Cause marketing is a partnership between a not-for-profit and a for-profit organization, for the mutual benefit of both. It’s an industry that’s still unfolding, and it presents a profitable and growing opportunity for web writers.
Mindy McHorse is the founder of Brighter World Cause Marketing, which specializes in copywriting for causes. If you’ve been a Wealthy Web Writer member for more than a few months, you probably remember Mindy as the original Reality Blogger.
Mindy sat down recently with a group of Wealthy Web Writers to talk about cause marketing and the web-writing opportunities it provides. You can listen to the entire webinar HERE.
Cause marketing is also known as “social marketing,” “global citizenship,” “corporate citizenship,” “corporate responsibility,” and “marketing with meaning.” Whatever you call it, cause marketing gives copywriters a way to support causes they believe in while improving their own bottom line.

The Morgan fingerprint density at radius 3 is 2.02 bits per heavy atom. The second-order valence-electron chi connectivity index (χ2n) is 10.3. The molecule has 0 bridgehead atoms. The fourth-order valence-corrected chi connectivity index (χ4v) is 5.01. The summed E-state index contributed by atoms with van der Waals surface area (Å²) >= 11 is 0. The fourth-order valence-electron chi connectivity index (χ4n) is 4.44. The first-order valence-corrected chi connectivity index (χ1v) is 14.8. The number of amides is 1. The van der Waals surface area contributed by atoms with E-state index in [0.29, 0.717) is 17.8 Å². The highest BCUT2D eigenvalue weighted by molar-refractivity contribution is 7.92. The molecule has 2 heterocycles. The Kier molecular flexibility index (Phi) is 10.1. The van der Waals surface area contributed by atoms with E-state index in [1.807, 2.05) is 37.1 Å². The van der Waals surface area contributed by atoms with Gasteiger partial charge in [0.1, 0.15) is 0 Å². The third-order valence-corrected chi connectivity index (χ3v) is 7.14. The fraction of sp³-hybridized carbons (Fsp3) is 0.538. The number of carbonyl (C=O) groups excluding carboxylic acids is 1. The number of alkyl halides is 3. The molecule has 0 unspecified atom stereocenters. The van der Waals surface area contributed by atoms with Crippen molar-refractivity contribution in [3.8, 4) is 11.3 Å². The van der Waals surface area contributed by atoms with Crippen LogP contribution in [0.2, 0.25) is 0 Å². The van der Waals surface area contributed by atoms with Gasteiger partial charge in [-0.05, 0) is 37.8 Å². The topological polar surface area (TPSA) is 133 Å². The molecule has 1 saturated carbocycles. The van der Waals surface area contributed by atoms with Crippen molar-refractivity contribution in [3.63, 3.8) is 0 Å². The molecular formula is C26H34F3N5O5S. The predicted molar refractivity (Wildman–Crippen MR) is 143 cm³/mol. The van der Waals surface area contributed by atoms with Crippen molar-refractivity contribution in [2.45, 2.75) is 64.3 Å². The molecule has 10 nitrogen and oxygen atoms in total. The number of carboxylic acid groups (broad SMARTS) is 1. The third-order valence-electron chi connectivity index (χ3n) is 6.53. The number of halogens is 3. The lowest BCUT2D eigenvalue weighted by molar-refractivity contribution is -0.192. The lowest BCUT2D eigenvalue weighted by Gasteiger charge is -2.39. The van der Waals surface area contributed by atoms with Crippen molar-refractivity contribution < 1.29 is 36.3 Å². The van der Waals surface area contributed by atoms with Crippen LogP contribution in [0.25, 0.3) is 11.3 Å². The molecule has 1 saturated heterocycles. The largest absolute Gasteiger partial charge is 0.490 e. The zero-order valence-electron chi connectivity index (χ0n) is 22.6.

It’s an area of marketing that’s been growing consistently, Mindy pointed out. During the recession, it was the only form of sponsorship marketing that grew.
“Americans are burned out by sad news stories,” Mindy explained. “There’s so much wealth here, yet children are lacking for things they need, animals and people are without homes, why not bring together these interests?”
That philosophy propels cause marketing.
Cause Marketing vs. Fundraising
Writers often ask Mindy how fundraising and cause marketing differ. The short answer is that the prospects and the desired actions are different.
In fundraising, the prospect is a donor. You’re asking him to donate time, money, or merchandise. Fundraising usually focuses on motivating the prospect to do something with no expectation of a return.
In sales copy, the prospect is a customer. Sales copy always includes a call-to-action that leads to a sale — maybe not right away, but a sale is the ultimate goal. The prospect could make a purchase (a direct sale) or fill out a form, read a white paper, or take some other action that moves her into the sales funnel.
Cause marketing combines both. The prospect is both a donor and a customer.
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